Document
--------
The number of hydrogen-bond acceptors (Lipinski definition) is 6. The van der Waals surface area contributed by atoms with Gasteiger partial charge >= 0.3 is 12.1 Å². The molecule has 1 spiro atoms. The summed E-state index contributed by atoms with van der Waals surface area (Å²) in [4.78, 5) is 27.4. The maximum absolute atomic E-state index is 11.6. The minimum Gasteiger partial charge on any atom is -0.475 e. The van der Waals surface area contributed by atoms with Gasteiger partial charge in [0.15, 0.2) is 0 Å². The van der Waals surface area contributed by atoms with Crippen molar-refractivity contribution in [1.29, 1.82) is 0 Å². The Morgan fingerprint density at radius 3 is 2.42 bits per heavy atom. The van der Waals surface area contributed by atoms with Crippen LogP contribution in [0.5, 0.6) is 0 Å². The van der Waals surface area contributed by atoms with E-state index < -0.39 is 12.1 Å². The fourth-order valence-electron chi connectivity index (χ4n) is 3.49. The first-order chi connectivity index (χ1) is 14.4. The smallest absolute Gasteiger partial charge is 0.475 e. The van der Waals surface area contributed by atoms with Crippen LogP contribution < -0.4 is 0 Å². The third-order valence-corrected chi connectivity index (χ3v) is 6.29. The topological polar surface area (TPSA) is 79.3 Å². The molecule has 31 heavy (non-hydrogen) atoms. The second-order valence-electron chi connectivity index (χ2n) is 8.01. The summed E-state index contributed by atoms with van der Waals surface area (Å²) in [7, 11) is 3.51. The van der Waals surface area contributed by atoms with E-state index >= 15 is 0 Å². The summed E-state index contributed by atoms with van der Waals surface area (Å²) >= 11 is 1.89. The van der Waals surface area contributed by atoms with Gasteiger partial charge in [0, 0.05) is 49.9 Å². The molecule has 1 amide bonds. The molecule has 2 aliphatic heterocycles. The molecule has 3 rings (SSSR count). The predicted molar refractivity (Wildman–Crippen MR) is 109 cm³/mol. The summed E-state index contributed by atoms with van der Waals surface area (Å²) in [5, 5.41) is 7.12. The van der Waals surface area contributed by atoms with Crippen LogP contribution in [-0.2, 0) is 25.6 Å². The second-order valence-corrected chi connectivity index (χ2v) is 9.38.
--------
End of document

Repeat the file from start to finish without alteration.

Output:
The number of hydrogen-bond acceptors (Lipinski definition) is 6. The van der Waals surface area contributed by atoms with Gasteiger partial charge >= 0.3 is 12.1 Å². The molecule has 1 spiro atoms. The summed E-state index contributed by atoms with van der Waals surface area (Å²) in [4.78, 5) is 27.4. The maximum absolute atomic E-state index is 11.6. The minimum Gasteiger partial charge on any atom is -0.475 e. The van der Waals surface area contributed by atoms with Gasteiger partial charge in [0.15, 0.2) is 0 Å². The van der Waals surface area contributed by atoms with Crippen molar-refractivity contribution in [1.29, 1.82) is 0 Å². The Morgan fingerprint density at radius 3 is 2.42 bits per heavy atom. The van der Waals surface area contributed by atoms with Crippen LogP contribution in [0.5, 0.6) is 0 Å². The van der Waals surface area contributed by atoms with E-state index < -0.39 is 12.1 Å². The fourth-order valence-electron chi connectivity index (χ4n) is 3.49. The first-order chi connectivity index (χ1) is 14.4. The smallest absolute Gasteiger partial charge is 0.475 e. The van der Waals surface area contributed by atoms with Crippen LogP contribution < -0.4 is 0 Å². The third-order valence-corrected chi connectivity index (χ3v) is 6.29. The topological polar surface area (TPSA) is 79.3 Å². The molecule has 31 heavy (non-hydrogen) atoms. The second-order valence-electron chi connectivity index (χ2n) is 8.01. The summed E-state index contributed by atoms with van der Waals surface area (Å²) in [7, 11) is 3.51. The van der Waals surface area contributed by atoms with E-state index >= 15 is 0 Å². The summed E-state index contributed by atoms with van der Waals surface area (Å²) >= 11 is 1.89. The van der Waals surface area contributed by atoms with Gasteiger partial charge in [0, 0.05) is 49.9 Å². The molecule has 1 amide bonds. The molecule has 2 aliphatic heterocycles. The molecule has 3 rings (SSSR count). The predicted molar refractivity (Wildman–Crippen MR) is 109 cm³/mol. The summed E-state index contributed by atoms with van der Waals surface area (Å²) in [5, 5.41) is 7.12. The van der Waals surface area contributed by atoms with Crippen LogP contribution in [-0.2, 0) is 25.6 Å². The second-order valence-corrected chi connectivity index (χ2v) is 9.38.